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Extended-release niacin vs gemfibrozil for the treatment of low levels of high-density lipoprotein cholesterol. Niaspan-Gemfibrozil Study Group.

Author(s): Guyton JR, Blazing MA, Hagar J, Kashyap ML, Knopp RH, McKenney JM, Nash DT, Nash SD

Affiliation(s): Department of Medicine, Duke University Medical Center, Durham, NC 27710, USA. john.guyton@duke.edu

Publication date & source: 2000-04-24, Arch Intern Med., 160(8):1177-84.

Publication type: Clinical Trial; Multicenter Study; Randomized Controlled Trial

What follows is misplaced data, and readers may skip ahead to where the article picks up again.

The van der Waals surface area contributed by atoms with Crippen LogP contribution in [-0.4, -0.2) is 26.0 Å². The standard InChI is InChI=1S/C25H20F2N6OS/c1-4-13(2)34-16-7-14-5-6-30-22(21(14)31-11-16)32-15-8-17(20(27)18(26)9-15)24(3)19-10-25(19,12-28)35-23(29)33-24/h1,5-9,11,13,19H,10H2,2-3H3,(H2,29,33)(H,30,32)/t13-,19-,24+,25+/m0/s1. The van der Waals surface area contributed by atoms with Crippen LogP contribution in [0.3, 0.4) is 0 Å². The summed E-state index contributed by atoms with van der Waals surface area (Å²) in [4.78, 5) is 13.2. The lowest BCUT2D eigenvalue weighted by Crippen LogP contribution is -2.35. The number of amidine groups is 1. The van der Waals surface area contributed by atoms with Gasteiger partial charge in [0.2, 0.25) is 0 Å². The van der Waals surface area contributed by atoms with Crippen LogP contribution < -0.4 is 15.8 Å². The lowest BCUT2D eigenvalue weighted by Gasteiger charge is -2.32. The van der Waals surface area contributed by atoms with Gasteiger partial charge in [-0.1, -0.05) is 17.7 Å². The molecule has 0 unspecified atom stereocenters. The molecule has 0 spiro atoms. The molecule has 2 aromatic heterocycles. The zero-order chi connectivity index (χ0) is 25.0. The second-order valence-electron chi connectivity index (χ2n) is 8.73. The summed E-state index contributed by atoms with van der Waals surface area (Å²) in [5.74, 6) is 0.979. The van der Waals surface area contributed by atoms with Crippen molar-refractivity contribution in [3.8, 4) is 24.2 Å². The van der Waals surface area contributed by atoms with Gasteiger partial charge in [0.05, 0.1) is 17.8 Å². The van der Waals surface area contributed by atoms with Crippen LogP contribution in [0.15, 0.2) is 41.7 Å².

OBJECTIVE: To provide a direct comparison of agents that raise plasma levels of high-density lipoprotein cholesterol (HDL-C) to help devise strategies for coronary risk reduction. METHODS: In a multicenter, randomized, double-blind trial, we compared the effects of extended-release niacin (Niaspan), at doses increased sequentially from 1000 to 2000 mg at bedtime, with those of gemfibrozil, 600 mg given twice daily, in raising low levels of HDL-C. Enrollment criteria included an HDL-C level of 1.03 mmol/L or less (< or =40 mg/dL), a low-density lipoprotein cholesterol level of 4.14 mmol/L or less (< or =160 mg/dL) or less than 3.36 mmol/L (<130 mg/dL) with atherosclerotic disease, and a triglyceride level of 4.52 mmol/L or less (< or =400 mg/dL). RESULTS: Among 173 patients, 72 (82%) of the 88 assigned to Niaspan treatment and 68 (80%) of the 85 assigned to gemfibrozil treatment completed the study. Niaspan, at 1500 and 2000 mg, vs gemfibrozil raised the HDL-C level more (21% and 26%, respectively, vs 13%), raised the apolipoprotein A-I level more (9% and 11% vs 4%), reduced the total cholesterol-HDL-C ratio more (-17% and -22% vs -12%), reduced the lipoprotein(a) level (-7% and -20% vs no change), and had no adverse effect on the low-density lipoprotein cholesterol level (2% and 0% change vs a 9% increase). Significance levels for comparisons between medications ranged from P<.001 to P<.02. Gemfibrozil reduced the triglyceride level more than Niaspan (P<.001 to P = .06, -40% for gemfibrozil vs -16% to -29% for Niaspan, 1000 to 2000 mg). Effects on plasma fibrinogen levels were significantly favorable for Niaspan compared with gemfibrozil (P<.02), as gemfibrozil increased the fibrinogen level (from 5% to 9%) and Niaspan tended to decrease the fibrinogen level (from -1% to -6%). CONCLUSIONS: In patients with a low baseline HDL-C level, Niaspan at its higher doses provided up to 2-fold greater HDL-C increases, decreases in lipoprotein(a), improvements in lipoprotein cholesterol ratios, and lower fibrinogen levels compared with gemfibrozil. Gemfibrozil gave a greater triglyceride reduction but also increased the low-density lipoprotein cholesterol level, which did not occur with Niaspan.

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